WET DUST CAN’T FLY case: slogans have a future as CTMs

European Union

A recurring problem in connection with Community trademarks (CTMs) is the issue of the registrability of slogans or other laudatory advertising statements. In Pro-Aqua International GmbH v Office for Harmonisation in the Internal Market (OHIM) (Case T-133/13, January 22 2015), the General Court added interesting criteria in this respect.

Rexair LLC obtained a registration for the mark WET DUST CAN’T FLY (CTM No 6668073) in Classes 3, 7 and 37 of the Nice Classification. The registration was subsequently contested by Pro-Aqua International GmbH by means of an application for a declaration of invalidity on the basis of Articles 7(1)(b) and (c) of the Community Trademark Regulation (207/2009). This application was rejected by the Cancellation Division of OHIM and this decision was confirmed by the Second Board of Appeal of OHIM. On appeal, the General Court also confirmed the decision of the Second Board of Appeal.

The first issue the General Court had to deal with was the alleged descriptiveness of the mark. Interestingly, all instances - including the General Court - found that the mark was not descriptive. For the mark to be found descriptive, there should be “a sufficiently direct and specific relationship between the sign and the goods and services in question” (Paragraph 17). In the opinion of the court, this lack of descriptiveness resulted from the fact that 'wet dust' does not exist, because once dust is moistened and becomes wet, it is no longer dust. Moreover, in connection with the goods in Class 3, the court held that these products were not designed to moisten dust in order to prevent it from dispersing, but just to clean carpets, flooring, upholstery and the like.

Further, the court did not accept the argument that vacuum cleaners in Class 7 use or may use liquid components because, from a technical standpoint, the liquids in the vacuum cleaner serve to filter the dust, “but are not designed to dampen the dust in order to prevent it from flying” (Paragraph 27).

The arguments of the applicant relating to consumers who do not understand English were considered to be irrelevant, because the words making up the trademark were commonly used English words which would be understood even by consumers whose mother tongue is not English.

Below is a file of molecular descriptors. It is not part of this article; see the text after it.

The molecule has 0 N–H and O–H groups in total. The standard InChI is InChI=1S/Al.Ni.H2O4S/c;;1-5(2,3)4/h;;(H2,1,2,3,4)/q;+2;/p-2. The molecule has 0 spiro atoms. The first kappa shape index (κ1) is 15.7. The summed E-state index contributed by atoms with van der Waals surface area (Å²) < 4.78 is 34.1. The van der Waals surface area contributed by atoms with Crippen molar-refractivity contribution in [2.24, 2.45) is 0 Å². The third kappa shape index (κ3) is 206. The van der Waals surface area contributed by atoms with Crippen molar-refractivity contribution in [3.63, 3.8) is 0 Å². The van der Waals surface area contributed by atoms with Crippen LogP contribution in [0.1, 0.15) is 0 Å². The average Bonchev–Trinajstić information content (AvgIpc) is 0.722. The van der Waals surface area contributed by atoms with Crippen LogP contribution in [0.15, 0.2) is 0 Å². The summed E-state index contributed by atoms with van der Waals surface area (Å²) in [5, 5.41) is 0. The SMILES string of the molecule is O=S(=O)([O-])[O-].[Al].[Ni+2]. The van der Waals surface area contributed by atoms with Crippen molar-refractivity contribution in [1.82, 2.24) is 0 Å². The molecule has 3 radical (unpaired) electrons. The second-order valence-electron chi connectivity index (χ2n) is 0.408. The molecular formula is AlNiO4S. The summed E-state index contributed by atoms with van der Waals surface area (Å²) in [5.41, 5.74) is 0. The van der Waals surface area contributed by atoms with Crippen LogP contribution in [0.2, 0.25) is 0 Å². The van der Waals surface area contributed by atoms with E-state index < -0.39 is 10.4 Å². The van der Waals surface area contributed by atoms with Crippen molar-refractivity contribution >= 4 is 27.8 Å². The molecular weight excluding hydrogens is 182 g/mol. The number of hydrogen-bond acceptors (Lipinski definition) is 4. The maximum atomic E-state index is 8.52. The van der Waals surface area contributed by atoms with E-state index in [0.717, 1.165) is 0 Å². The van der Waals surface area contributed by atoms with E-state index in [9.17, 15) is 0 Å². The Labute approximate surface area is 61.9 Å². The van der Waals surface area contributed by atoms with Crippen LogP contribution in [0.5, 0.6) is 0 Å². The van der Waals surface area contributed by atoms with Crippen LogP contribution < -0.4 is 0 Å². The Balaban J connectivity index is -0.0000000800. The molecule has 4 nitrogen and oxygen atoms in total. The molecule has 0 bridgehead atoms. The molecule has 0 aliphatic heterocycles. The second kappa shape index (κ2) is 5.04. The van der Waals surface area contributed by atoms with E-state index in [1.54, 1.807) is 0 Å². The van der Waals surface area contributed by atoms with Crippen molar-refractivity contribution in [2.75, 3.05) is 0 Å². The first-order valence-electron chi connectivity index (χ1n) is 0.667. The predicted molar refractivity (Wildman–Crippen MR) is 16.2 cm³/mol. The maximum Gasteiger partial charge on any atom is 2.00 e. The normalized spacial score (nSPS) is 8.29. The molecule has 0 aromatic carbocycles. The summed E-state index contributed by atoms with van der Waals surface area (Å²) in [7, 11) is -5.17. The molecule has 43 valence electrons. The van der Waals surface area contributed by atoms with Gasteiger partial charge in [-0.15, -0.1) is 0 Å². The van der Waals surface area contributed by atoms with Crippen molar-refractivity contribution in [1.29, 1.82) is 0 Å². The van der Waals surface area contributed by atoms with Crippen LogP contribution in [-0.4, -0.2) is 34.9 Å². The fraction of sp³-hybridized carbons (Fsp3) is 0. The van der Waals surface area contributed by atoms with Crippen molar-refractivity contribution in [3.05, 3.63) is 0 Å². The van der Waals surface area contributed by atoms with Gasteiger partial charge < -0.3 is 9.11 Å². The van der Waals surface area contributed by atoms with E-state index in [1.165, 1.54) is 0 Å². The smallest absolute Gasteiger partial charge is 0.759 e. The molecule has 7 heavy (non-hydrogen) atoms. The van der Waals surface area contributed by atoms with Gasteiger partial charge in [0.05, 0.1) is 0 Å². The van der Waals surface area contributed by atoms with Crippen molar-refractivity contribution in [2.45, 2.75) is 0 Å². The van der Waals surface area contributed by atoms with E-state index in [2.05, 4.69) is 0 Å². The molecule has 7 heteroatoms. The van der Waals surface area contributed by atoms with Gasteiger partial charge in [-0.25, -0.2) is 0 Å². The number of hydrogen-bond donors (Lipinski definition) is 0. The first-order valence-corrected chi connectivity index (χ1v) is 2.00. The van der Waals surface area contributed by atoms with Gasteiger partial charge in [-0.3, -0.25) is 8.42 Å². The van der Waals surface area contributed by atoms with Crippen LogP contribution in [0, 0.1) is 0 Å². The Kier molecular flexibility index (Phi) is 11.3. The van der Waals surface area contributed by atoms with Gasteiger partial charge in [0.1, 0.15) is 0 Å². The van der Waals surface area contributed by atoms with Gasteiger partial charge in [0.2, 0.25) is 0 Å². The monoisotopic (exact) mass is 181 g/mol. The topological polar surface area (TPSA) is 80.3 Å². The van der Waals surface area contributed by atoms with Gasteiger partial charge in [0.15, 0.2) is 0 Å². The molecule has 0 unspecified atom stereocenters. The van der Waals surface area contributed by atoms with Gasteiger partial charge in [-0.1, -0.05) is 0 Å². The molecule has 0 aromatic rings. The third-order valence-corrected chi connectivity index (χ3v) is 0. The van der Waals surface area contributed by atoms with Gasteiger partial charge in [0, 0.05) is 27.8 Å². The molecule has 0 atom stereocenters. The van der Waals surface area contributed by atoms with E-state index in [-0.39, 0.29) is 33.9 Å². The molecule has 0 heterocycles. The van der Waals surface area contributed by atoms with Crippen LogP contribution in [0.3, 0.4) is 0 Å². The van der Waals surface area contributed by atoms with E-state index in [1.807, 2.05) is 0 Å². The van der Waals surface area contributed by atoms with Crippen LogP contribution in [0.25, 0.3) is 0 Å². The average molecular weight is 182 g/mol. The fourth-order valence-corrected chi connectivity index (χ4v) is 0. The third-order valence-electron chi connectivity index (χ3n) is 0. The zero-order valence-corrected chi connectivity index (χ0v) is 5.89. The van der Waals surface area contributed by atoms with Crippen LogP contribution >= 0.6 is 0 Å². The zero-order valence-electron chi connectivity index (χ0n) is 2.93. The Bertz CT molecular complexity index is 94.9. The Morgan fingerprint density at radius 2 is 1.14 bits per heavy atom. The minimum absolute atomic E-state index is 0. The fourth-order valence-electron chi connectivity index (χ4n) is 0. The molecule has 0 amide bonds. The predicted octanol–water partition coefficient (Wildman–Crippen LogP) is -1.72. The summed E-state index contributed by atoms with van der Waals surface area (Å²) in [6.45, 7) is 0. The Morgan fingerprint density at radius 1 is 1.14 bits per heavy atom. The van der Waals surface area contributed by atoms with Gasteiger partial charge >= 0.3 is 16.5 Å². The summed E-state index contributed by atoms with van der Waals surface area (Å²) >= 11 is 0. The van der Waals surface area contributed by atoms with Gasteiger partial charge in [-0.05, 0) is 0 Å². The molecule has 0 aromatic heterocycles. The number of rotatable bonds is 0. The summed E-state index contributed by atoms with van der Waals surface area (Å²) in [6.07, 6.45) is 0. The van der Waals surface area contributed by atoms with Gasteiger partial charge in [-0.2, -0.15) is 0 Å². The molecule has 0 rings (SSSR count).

The court also rejected the applicant's third argument - namely, that the registration of this trademark would make it impossible to explain the functionalities of its own cleaning machines. The court concluded that the expression 'wet dust can’t fly’ “cannot be understood as a conventional way of describing the functionality of cleaning appliances and cleaning tools” (Paragraph 33), so there was no need to ensure that that expression remained available for use by competitors.

The applicant's second plea under Article 7(1)(b) (lack of distinctive character) was also rejected. Based on prior judgments (Audi v OHIM (Case C-398/08 P), Smart Technologies v OHIM (Case C-311/11 P) and Oetker Nahrungsmittel v OHIM ('La qualité est la meilleure des recettes') (Case T-570/11)), the court confirmed that an advertising slogan cannot be required to display imaginativeness or even conceptual tension which would create surprise and so make a striking impression in order to have distinctive character. Moreover, the court held that the fact that a trademark is of laudatory nature, and is understood by the public as a promotional formula, does not, in itself, exclude the conclusion that the mark can be perceived by the public as an indication of commercial origin. The trademark WET DUST CAN’T FLY will not enable the public to associate this expression with the relevant goods and services without an interpretative effort.

Finally, the applicant had argued that the mark would indicate that the performance of the products covered by the mark would be better than the performance of other products. The court admitted that the contested trademark could be considered as slightly suggestive, but that no evidence was submitted to demonstrate the assumption that the goods and services bearing the contested trademark would be superior.

The action was thus dismissed.

In future cases, it will be important to bear in mind the final conclusion of the court in this case (Paragraph 53) - namely, that the laudatory connotation of a word mark does not mean that it cannot be appropriate for the purpose of guaranteeing to consumers the origin of the goods or services which it covers.

Hans Georg Zeiner, Zeiner & Zeiner, Vienna

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